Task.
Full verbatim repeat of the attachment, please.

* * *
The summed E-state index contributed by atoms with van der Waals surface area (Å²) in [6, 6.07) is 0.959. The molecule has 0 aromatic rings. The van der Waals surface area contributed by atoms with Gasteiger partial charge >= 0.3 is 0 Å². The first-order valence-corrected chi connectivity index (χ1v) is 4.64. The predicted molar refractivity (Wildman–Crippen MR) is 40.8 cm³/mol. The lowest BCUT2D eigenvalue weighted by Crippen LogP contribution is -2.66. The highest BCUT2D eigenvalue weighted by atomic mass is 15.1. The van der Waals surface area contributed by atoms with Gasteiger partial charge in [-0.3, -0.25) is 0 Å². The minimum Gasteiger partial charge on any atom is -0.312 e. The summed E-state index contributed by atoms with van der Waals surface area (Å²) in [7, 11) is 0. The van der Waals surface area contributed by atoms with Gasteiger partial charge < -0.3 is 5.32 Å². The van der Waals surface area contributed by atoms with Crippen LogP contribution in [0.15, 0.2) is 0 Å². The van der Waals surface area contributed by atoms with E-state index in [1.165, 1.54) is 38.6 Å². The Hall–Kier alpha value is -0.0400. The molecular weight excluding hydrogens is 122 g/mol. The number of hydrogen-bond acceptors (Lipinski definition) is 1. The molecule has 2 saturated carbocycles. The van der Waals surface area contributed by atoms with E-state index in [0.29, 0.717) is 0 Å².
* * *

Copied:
The summed E-state index contributed by atoms with van der Waals surface area (Å²) in [6, 6.07) is 0.959. The molecule has 0 aromatic rings. The van der Waals surface area contributed by atoms with Gasteiger partial charge >= 0.3 is 0 Å². The first-order valence-corrected chi connectivity index (χ1v) is 4.64. The predicted molar refractivity (Wildman–Crippen MR) is 40.8 cm³/mol. The lowest BCUT2D eigenvalue weighted by Crippen LogP contribution is -2.66. The highest BCUT2D eigenvalue weighted by atomic mass is 15.1. The van der Waals surface area contributed by atoms with Gasteiger partial charge in [-0.3, -0.25) is 0 Å². The minimum Gasteiger partial charge on any atom is -0.312 e. The summed E-state index contributed by atoms with van der Waals surface area (Å²) in [7, 11) is 0. The van der Waals surface area contributed by atoms with Gasteiger partial charge < -0.3 is 5.32 Å². The van der Waals surface area contributed by atoms with Crippen LogP contribution in [0.15, 0.2) is 0 Å². The van der Waals surface area contributed by atoms with E-state index in [1.165, 1.54) is 38.6 Å². The Hall–Kier alpha value is -0.0400. The molecular weight excluding hydrogens is 122 g/mol. The number of hydrogen-bond acceptors (Lipinski definition) is 1. The molecule has 2 saturated carbocycles. The van der Waals surface area contributed by atoms with E-state index in [0.29, 0.717) is 0 Å².